As the date for D-Day, the invasion of Normandy, approached, the Allies launched Operation Bodyguard, an intelligence operation designed to keep the Nazis from discovering the location of the coming assault on Fortress Europe.
One of the problems the Allies faced was the appointment of Montgomery as ground commander for the invasion. British intelligence knew German spies would be watching the colorful, publicity-seeking general’s every move, hoping to determine the location of the coming invasion. How could they keep Monty out of sight of Nazi agents?
Dudley Clarke, an operative with the London Controlling Section responsible for Operation Bodyguard, found the answer while watching the movie Five Graves to Cairo, which featured an actor playing Montgomery. Why not use an actor to impersonate Monty and make the Germans believe Operation Overlord, the Normandy invasion, would occur in another part of France?
In 1944 an Australian actor named Meyrick Clifton James experienced one of the oddest career revivals in history.
Actually, James has never been a great actor. He could neither sing nor dance, and he had lost a finger in the trenches during World War I. When war broke out again he volunteered to entertain the troops, winding up in Leicester, in the Army Pay Corps Variety Troupe. With his thin face and grey moustache he could do a remarkable impersonation of the top British soldier, Bernard Montgomery.
On the eve of D-Day the failed actor was plucked from obscurity to play the starring role in one of the war's most melodramatic deception: as Monty's double.
The operation, codenamed Copperhead, became the basis for the 1958 film I was Monty's Double, but the full details and the identity of the Nazi spy who fell for it have been revealed for the first time in newly declassified documents released by the British intelligence agency MI5 only recently, in 2010.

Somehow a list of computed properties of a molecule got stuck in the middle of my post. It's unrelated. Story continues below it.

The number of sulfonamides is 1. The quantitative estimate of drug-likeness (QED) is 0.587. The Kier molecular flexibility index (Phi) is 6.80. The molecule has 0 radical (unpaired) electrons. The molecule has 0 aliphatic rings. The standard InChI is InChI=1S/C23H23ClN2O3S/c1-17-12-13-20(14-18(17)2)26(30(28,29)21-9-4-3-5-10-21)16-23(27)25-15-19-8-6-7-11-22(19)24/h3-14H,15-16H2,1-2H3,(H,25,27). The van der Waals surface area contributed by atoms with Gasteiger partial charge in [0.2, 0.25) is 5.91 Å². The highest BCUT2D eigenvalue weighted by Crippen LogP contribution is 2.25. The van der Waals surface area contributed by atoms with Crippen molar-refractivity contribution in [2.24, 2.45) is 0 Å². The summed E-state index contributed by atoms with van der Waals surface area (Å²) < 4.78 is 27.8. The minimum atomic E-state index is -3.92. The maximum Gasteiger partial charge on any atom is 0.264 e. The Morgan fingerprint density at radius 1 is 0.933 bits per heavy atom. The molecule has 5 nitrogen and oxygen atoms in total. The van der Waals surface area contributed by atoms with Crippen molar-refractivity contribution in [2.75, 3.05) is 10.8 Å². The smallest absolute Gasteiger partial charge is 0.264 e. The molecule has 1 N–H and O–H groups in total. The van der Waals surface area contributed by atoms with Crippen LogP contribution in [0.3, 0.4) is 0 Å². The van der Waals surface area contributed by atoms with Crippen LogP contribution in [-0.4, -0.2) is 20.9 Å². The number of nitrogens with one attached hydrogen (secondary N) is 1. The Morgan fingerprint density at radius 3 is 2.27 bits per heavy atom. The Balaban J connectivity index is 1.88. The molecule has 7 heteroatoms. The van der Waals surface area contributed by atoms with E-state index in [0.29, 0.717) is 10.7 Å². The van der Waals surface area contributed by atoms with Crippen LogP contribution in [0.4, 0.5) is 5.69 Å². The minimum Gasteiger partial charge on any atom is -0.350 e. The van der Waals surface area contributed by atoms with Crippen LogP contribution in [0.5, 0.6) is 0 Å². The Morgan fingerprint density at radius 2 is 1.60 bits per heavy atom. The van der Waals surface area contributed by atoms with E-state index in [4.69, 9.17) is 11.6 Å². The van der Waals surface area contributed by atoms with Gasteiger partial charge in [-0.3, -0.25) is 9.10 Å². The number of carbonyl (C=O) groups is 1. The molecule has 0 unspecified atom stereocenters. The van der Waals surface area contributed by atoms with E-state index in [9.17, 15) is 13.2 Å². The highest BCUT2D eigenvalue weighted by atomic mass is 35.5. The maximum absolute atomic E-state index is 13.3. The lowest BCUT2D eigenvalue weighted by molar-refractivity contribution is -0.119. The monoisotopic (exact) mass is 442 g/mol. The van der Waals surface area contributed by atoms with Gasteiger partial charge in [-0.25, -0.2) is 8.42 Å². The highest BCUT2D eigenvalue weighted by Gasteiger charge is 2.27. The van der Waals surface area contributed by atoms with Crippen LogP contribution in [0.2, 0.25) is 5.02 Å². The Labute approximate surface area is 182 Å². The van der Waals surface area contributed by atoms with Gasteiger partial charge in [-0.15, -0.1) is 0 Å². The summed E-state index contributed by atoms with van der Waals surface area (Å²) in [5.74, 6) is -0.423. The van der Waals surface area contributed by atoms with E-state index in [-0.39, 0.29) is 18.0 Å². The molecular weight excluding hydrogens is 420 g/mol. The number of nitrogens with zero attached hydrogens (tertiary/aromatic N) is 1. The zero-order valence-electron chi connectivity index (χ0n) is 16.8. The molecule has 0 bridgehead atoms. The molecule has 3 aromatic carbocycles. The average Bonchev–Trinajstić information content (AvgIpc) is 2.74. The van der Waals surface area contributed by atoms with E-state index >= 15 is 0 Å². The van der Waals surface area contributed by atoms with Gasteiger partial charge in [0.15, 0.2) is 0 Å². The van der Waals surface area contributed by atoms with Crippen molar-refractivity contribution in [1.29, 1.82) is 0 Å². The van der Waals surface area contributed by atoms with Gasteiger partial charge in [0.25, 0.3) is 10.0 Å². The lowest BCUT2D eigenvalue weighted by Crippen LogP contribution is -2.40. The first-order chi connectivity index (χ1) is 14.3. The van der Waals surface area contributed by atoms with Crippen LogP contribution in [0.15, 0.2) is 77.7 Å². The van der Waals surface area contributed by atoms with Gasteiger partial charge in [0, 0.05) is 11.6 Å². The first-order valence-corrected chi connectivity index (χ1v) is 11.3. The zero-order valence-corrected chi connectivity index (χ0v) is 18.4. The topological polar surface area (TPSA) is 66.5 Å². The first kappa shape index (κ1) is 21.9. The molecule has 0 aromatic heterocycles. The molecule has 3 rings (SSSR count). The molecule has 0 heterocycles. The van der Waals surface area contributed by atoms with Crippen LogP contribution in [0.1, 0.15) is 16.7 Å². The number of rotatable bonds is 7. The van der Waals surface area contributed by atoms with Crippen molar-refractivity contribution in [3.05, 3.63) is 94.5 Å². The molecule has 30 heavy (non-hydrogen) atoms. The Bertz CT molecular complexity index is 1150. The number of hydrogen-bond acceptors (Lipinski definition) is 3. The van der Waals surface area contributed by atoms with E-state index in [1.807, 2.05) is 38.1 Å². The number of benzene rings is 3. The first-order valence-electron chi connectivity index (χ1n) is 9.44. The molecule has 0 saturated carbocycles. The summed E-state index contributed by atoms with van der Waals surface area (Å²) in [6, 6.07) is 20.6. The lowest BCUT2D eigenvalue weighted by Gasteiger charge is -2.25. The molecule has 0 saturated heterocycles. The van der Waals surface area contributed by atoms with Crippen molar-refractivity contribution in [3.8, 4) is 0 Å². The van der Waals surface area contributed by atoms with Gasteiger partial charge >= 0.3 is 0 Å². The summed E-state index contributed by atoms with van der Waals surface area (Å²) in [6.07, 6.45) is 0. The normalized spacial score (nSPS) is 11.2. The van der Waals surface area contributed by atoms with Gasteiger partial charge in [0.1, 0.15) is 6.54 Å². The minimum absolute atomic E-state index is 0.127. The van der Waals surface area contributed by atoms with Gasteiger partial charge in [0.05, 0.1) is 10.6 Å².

In the run-up to D-Day the British hit on the idea of using an actor to impersonate Monty to give a false impression of his whereabouts. In February 1944 it was announced that the victor of El Alamein had arrived in Britain to take command of the land forces for the coming invasion of Europe. Britain's spy chiefs knew that "from then onwards it was certain that German agents would do their best to watch his movements", according to the documents.
"Supposing he were to be seen somewhere in the Mediterranean a day or two before the Normandy invasion, the Germans would take it as a certain indication that they had at least a week or more to wait before the landings."
The presence of Monty in the Mediterranean also would divert German attention from the impending assault on Normandy. Gibraltar was the ideal spot to put the plan into action, in part because it was the stamping ground of a particularly unscrupulous Spanish spy in German employ, Ignacio Molina Perez.
He was head of information on the staff of the Spanish military governor of Algeciras, and liaison officer between the Spanish government and British authorities in Gibraltar. In theory, Spanish officials were neutral. In reality, as the declassified material reveals, MI5 knew Molina was a Nazi spy codenamed Cosmos.
Molina, while pretending to be pro-British, was "bad from head to foot", in the words of one MI5 report. "Molina has been decorated by the German government on various occasions and it has been proved that Molina is the prime mover in an extensive Nazi secret service organization in Spain and Morocco."
Early in 1944 he was appointed head of the Gestapo for the Algeciras region. The British had contemplated flying him back to Britain for interrogation, but that plan was scotched by one Kim Philby, then head of external intelligence agency MI6's Iberian desk, who pointed out "the FO [Foreign Office] would not stand for this".
The defense security officer in Gibraltar observed: "Although we know him to be a German agent, he continues to enjoy every facility to enter and leave the fortress. We have not been able to catch him in flagrante delicto. Something more must be done since at any moment he may get hold of some really valuable information."